In the 1840s, Andersen's attention again returned to the theatre stage, but with little success. He had better luck with the publication of the Picture-Book without Pictures (1840). A second series of fairy tales was started in 1838 and a third series in 1845. Andersen was now celebrated throughout Europe although his native Denmark still showed some resistance to his pretensions.
Between 1845 and 1864, H. C. Andersen lived at Nyhavn 67, Copenhagen, where a memorial plaque is placed on a building.
In June 1847, Andersen paid his first visit to England and he enjoyed a triumphal social success during this summer. The Countess of Blessington invited him to her parties where intellectual people would meet, and it was at one of such parties where he met Charles Dickens for the first time. They shook hands and walked to the veranda, which Andersen wrote about in his diary: "We were on the veranda, and I was so happy to see and speak to England's now-living writer whom I do love the most."
In 1851, he published In Sweden, a volume of travel sketches. The publication received wide acclaims. A keen traveler, Andersen published several other long travelogues: Shadow Pictures of a Journey to the Harz, Swiss Saxony, etc. etc. in the Summer of 1831, A Poet's Bazaar, In Spain and A Visit to Portugal in 1866. (The last describes his visit with his Portuguese friends Jorge and Jose O'Neill, who were his friends in the mid-1820s while he was living in Copenhagen.) In his travelogues, Andersen took heed of some of the contemporary conventions related to travel writing but he always developed the style to suit his own purpose. Each of his travelogues combines documentary and descriptive accounts of his experiences, adding additional philosophical passages on topics such as what it is to be an author, general immortality, and the nature of fiction in literary travel reports. Some of the travelogues, such as In Sweden, even contain fairy-tales.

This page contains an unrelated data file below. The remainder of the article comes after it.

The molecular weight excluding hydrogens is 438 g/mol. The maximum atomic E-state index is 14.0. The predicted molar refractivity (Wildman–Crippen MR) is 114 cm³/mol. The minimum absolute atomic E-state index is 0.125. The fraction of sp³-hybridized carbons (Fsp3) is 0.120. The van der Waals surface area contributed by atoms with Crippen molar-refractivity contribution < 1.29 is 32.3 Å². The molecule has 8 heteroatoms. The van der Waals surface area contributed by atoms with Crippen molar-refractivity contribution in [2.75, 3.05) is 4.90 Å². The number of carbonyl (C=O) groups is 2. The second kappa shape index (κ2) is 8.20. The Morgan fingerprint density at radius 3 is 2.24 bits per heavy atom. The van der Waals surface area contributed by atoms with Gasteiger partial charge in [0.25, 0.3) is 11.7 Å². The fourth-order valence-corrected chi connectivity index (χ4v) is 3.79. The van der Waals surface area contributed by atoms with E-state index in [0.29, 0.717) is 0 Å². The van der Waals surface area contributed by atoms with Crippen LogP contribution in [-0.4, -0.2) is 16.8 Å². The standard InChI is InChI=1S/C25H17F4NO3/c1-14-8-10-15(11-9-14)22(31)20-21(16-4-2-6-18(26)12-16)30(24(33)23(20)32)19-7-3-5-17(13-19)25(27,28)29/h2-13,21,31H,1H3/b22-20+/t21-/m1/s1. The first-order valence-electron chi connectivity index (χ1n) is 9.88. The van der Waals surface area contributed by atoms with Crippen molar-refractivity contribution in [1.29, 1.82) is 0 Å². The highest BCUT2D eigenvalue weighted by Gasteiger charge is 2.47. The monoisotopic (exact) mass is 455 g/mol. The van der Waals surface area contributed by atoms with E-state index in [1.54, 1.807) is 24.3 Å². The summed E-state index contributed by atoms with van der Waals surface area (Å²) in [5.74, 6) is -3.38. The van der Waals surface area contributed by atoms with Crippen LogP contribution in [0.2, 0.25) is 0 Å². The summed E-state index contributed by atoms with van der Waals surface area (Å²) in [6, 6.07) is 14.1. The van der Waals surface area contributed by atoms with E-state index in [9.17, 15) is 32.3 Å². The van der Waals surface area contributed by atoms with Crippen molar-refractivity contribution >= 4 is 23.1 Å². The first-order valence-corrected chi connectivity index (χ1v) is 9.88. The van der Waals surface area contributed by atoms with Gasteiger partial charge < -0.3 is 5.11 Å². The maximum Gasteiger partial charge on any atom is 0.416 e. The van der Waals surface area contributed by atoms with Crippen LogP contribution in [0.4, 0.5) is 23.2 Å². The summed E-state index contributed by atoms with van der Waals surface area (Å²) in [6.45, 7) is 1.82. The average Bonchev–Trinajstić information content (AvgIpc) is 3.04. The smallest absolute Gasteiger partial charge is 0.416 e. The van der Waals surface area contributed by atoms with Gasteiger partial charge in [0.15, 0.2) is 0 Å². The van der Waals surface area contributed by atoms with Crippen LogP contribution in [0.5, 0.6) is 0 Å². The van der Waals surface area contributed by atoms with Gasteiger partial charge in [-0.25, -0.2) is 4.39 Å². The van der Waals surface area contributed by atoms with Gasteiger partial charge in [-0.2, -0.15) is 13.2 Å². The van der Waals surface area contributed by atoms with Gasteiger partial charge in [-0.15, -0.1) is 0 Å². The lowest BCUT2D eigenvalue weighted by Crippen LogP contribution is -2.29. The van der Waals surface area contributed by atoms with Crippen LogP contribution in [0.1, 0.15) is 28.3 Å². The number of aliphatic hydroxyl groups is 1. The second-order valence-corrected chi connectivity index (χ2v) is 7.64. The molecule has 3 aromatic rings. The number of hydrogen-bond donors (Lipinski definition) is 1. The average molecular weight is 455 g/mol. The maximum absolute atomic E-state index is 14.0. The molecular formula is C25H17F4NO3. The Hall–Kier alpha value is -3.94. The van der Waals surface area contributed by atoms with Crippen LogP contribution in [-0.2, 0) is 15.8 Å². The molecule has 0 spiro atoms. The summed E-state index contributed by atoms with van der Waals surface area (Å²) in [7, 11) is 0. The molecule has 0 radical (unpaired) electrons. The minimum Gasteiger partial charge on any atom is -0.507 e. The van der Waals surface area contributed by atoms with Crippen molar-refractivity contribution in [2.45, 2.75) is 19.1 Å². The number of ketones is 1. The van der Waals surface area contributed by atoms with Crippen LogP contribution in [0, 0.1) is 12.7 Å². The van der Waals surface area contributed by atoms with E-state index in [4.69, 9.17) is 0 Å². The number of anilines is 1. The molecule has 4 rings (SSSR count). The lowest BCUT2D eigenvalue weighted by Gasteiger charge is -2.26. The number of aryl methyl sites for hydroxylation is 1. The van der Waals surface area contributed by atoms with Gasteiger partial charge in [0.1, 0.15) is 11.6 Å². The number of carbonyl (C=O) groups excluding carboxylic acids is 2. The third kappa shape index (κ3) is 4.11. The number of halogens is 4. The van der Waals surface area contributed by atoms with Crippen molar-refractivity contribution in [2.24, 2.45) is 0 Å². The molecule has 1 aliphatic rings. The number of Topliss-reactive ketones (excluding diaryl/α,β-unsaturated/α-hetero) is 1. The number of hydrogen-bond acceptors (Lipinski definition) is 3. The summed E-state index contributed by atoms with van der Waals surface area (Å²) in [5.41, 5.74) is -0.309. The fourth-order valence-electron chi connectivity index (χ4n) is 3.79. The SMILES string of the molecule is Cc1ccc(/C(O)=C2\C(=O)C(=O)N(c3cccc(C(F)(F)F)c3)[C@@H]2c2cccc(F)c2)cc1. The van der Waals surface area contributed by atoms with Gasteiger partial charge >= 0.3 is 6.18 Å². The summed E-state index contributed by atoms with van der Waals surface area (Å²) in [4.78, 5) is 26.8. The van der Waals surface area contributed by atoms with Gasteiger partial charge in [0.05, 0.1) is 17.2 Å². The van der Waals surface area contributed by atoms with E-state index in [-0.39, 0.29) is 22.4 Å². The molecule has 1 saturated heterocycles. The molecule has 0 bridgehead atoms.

In early 1872, at age 67, Andersen fell out of his bed and was severely hurt; he never fully recovered from the resultant injuries. Soon afterward, he started to show signs of liver cancer.
He died on 4 August 1875, in a house called Rolighed (literally: calmness), near Copenhagen, the home of his close friends, the banker Moritz Melchior and his wife. Shortly before his death, Andersen had consulted a composer about the music for his funeral, saying: "Most of the people who will walk after me will be children, so make the beat keep time with little steps."
His body was interred in the Assistens Kirkegård in the Nørrebro area of Copenhagen, in the family plot of the Collins. However, in 1914 the stone was moved to another cemetery (today known as "Frederiksbergs ældre kirkegaard"), where younger Collin family members were buried. For a period, his, Edvard Collin's and Henriette Collin's graves were unmarked. A second stone has been erected, marking H.C. Andersen's grave, now without any mention of the Collin couple, but all three still share the same plot.
A very early fairy tale by Andersen, "The Tallow Candle" (Danish: Tællelyset), was discovered in a Danish archive in October 2012. The story, written in the 1820s, is about a candle that did not feel appreciated. It was written while Andersen was still in school and dedicated to one of his benefactors. The story remained in that family's possession until it turned up among other family papers in a local archive.
Hans was the only child of Anne Marie Andersdatter and Hans Andersen. Hans's sexuality was somewhat ambiguous, and he neither married nor had children; the one woman he proposed to rejected him in 1844.
Currently, Hans Christian Andersen is 217 years, 5 months and 25 days old. Hans Christian Andersen will celebrate 218th birthday on a Sunday 2nd of April 2023. Below we countdown to Hans Christian Andersen upcoming birthday.